It's now available on-line the audioguide for .ZA. Young Art of South Africa.

You can download it for free, come and visit the exhibit with you mp3 player. The audioguide is parted in three different files, one for each floor of the show: the entrance, the first and second floor of the Palazzo delle Papesse. Together with curator Lorenzo Fusi, we will accompany you through the works and the idea behind .ZA. The audioguide is produced by Radio Papesse. 

Kendell Geers, image produced for the show .ZA young art from South Africa, 2008
[book cover version, Silvana Editoriale]
.ZA young art from South Africa is an exhibition produced by Palazzo delle Papesse in Siena and curated by Lorenzo Fusi together with five established South African artists: Marlene Dumas, Kendell Geers, Berni Searle, Minnette Vàri and Sue Williamson. Each of these curators has put forward the work of a selection of young practitioners not older than thirty-five. 
The show represent a passing on the torch on the part of artists that gained ample visibility in the Nineties, riding the wave of global enthusiasm for the end of Apartheid, to their younger colleagues still in search of recognition. This new generation has reached maturity in the course of South Africa's journey towards political stability: a process sometimes fraught with difficultues and contradictions.

On the heels of the end of Apartheid in 1994 there developed an interest in all of the various aspects of South Africa by the rest of the world. I would say that at least five or six artists asserted themselves in the international art world. Much was written and said about them, but I didn’t have a great interest in grouping them together under one umbrella just for the sake of their nationality.

However, at the same time, I had a great interest in trying to understand what exactly was happening in South Africa, from an artistic standpoint, especially some fifteen years after the democratization process, by the new generation, people who essentially were born under apartheid and had their formative years in the era of democracy.

The only solution was to call together a group of witnesses, direct observers of the South African artistic landscape, who could help us understand what was happening from an artistic and cultural point of view today. For this, I chose to align myself with five artists who have an international reputation, who in turn would name at least three artists each born and working principally in South Africa.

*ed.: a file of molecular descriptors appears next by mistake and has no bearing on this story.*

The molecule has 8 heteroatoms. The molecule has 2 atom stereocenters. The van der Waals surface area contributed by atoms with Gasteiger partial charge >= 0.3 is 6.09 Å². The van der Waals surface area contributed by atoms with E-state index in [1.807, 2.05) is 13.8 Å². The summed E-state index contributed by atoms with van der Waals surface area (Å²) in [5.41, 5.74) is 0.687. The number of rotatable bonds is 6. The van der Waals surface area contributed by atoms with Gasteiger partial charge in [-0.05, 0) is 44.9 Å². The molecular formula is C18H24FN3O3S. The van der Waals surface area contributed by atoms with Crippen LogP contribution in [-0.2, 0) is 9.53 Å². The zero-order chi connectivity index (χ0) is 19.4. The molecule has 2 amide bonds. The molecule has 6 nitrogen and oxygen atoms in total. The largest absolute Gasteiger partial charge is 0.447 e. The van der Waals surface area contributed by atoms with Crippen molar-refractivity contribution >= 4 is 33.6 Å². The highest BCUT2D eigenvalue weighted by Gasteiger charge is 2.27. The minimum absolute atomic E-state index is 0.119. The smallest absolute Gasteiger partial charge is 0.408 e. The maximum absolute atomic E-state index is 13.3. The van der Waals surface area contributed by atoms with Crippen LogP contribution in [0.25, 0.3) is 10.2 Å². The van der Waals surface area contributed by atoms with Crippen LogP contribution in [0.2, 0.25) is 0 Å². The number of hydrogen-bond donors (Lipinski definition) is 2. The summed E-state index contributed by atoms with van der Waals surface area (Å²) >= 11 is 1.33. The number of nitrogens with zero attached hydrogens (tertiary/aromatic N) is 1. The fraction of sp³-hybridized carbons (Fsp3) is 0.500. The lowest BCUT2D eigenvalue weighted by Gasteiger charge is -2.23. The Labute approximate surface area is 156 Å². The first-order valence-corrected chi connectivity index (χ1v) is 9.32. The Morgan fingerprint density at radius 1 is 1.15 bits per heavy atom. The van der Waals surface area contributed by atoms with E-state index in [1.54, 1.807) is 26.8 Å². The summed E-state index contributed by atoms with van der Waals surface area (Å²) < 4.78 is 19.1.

This was a type of analysis of the inside from the outside because each of the co-curators were born in South Africa and worked for a time in South Africa, but in turn moved abroad, essentially keeping one foot in their homeland and one foot out, where they have developed a new perspective through their time abroad. And then I bring in a completely external point of view. This idea of being inside and outside at the same time creates a cultural discourse that allows for a certain amount of objectivity.

I believe that I have been able to choose the artists who are the most deserving. For the most part, the works here are either very new, that is having been displayed one or two times in South Africa, or realized expressly for this exhibition.
There has been no prejudice in the choice of the artists or their works. There is no desire to bring forward or impose any political message or any kind of theme. We do, however, have an aim in our presentation: the diversity of the discourse within South Africa.
Recently there has been a presentation by the South African Minister of Sports and Leisure for the 2010 World Cup, one that coincides directly with what we are trying to achieve with this show.
Maybe, finally, the World Cup affords to the rest of the world the opportunity to view South Africans as they view themselves, and not as the rest of the world is used to viewing them.

I would say that is what we are trying to present with this exhibition.  [Lorenzo Fusi]

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